9. ^ Anonymous. "Wapenbord van Prins Maurits met het devies van de Engelse orde van de Kouseband". From an exhibit of a painted woodcut of Maurice's Arms encircled by the Order of the Garter in the Rijksmuseum, Amsterdam. Rijksmuseum, Amsterdam. Retrieved 26 April 2011. 
  10. ^ Rietstap, Johannes Baptist (1861). Armorial général, contenant la description des armoiries des familles nobles et patriciennes de l'Europe: précédé d'un dictionnaire des termes du blason. G.B. van Goor. p. 746. 

Further reading

  • Parker, Geoffrey. "The Limits to Revolutions in Military Affairs: Maurice of Nassau, the Battle of Nieuwpoort (1600), and the Legacy," Journal of Military History (2007) 71#2 pp 331–372.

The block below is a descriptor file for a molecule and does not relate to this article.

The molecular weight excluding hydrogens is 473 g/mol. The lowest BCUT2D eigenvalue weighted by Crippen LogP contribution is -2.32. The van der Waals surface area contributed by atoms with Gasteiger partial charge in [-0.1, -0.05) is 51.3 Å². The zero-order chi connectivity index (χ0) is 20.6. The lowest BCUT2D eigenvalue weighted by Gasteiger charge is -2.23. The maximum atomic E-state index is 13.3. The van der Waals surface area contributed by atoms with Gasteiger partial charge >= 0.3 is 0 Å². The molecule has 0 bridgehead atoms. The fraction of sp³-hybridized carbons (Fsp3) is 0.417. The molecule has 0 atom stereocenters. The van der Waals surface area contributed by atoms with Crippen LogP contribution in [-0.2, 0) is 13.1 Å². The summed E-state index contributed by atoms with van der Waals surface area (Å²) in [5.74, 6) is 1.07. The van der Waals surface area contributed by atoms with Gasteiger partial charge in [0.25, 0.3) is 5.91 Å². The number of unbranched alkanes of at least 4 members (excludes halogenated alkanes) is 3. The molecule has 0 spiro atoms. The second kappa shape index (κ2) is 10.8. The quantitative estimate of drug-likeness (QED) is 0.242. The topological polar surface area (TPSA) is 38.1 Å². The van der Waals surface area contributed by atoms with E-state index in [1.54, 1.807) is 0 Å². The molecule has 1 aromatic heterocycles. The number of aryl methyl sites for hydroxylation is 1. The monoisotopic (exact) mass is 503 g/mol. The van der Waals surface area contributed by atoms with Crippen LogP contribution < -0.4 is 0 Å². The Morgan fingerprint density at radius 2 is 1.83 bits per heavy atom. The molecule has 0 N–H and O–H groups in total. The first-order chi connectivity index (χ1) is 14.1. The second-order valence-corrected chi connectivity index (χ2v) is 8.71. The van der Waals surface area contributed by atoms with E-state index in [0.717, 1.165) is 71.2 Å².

• Herbert H. Rowen, The princes of Orange: the stadholders in the Dutch Republic. Cambridge and New York: Cambridge University Press, 1988.
  • John Lothrop Motley, "History of the United Netherlands from the Death of William the Silent to the Synod of Dort". London: John Murray, 1860.
  • John Lothrop Motley, "The Life and Death of John of Barenvelt". New York & London: Harper and Brothers Publishing, 1900.
  • Petrus Johannes Blok, "History of the people of the Netherlands". New York: G. P. Putnam's sons, 1898.

External links

Maurice, Prince of Orange
Cadet branch of the House of Nassau
Born: November 14 1567 Died: 23 April 1625
Regnal titles
Preceded by
Philip William
Prince of Orange
Baron of Breda

Succeeded by
Frederick Henry
Political offices
Preceded by
William of Orange
Stadtholder of Holland and Zeeland
Succeeded by
Frederick Henry
Preceded by
Adolf van Nieuwenaar
Stadtholder of Utrecht, Guelders and Overijssel
Preceded by
William Louis
Stadtholder of Groningen
Succeeded by
Ernst Casimir